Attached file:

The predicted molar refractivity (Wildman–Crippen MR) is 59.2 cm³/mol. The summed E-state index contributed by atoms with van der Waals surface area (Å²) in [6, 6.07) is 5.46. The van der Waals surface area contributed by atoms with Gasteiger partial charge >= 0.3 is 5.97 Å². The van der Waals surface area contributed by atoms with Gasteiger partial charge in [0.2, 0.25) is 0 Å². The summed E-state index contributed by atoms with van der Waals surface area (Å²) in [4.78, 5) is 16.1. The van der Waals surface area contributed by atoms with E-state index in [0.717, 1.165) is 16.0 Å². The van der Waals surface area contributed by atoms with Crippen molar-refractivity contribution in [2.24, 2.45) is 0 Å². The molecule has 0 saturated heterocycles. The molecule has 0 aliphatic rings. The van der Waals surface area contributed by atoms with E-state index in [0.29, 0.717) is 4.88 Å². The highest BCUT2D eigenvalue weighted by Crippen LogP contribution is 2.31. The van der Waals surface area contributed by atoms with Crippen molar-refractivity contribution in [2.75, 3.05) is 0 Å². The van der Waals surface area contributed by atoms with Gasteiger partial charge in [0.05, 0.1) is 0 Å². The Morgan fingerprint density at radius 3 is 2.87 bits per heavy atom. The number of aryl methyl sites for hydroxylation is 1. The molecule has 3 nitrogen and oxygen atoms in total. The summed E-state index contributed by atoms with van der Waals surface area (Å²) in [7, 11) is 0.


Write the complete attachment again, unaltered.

The predicted molar refractivity (Wildman–Crippen MR) is 59.2 cm³/mol. The summed E-state index contributed by atoms with van der Waals surface area (Å²) in [6, 6.07) is 5.46. The van der Waals surface area contributed by atoms with Gasteiger partial charge >= 0.3 is 5.97 Å². The van der Waals surface area contributed by atoms with Gasteiger partial charge in [0.2, 0.25) is 0 Å². The summed E-state index contributed by atoms with van der Waals surface area (Å²) in [4.78, 5) is 16.1. The van der Waals surface area contributed by atoms with E-state index in [0.717, 1.165) is 16.0 Å². The van der Waals surface area contributed by atoms with Crippen molar-refractivity contribution in [2.24, 2.45) is 0 Å². The molecule has 0 saturated heterocycles. The molecule has 0 aliphatic rings. The van der Waals surface area contributed by atoms with E-state index in [0.29, 0.717) is 4.88 Å². The highest BCUT2D eigenvalue weighted by Crippen LogP contribution is 2.31. The van der Waals surface area contributed by atoms with Crippen molar-refractivity contribution in [2.75, 3.05) is 0 Å². The van der Waals surface area contributed by atoms with Gasteiger partial charge in [0.05, 0.1) is 0 Å². The Morgan fingerprint density at radius 3 is 2.87 bits per heavy atom. The number of aryl methyl sites for hydroxylation is 1. The molecule has 3 nitrogen and oxygen atoms in total. The summed E-state index contributed by atoms with van der Waals surface area (Å²) in [7, 11) is 0.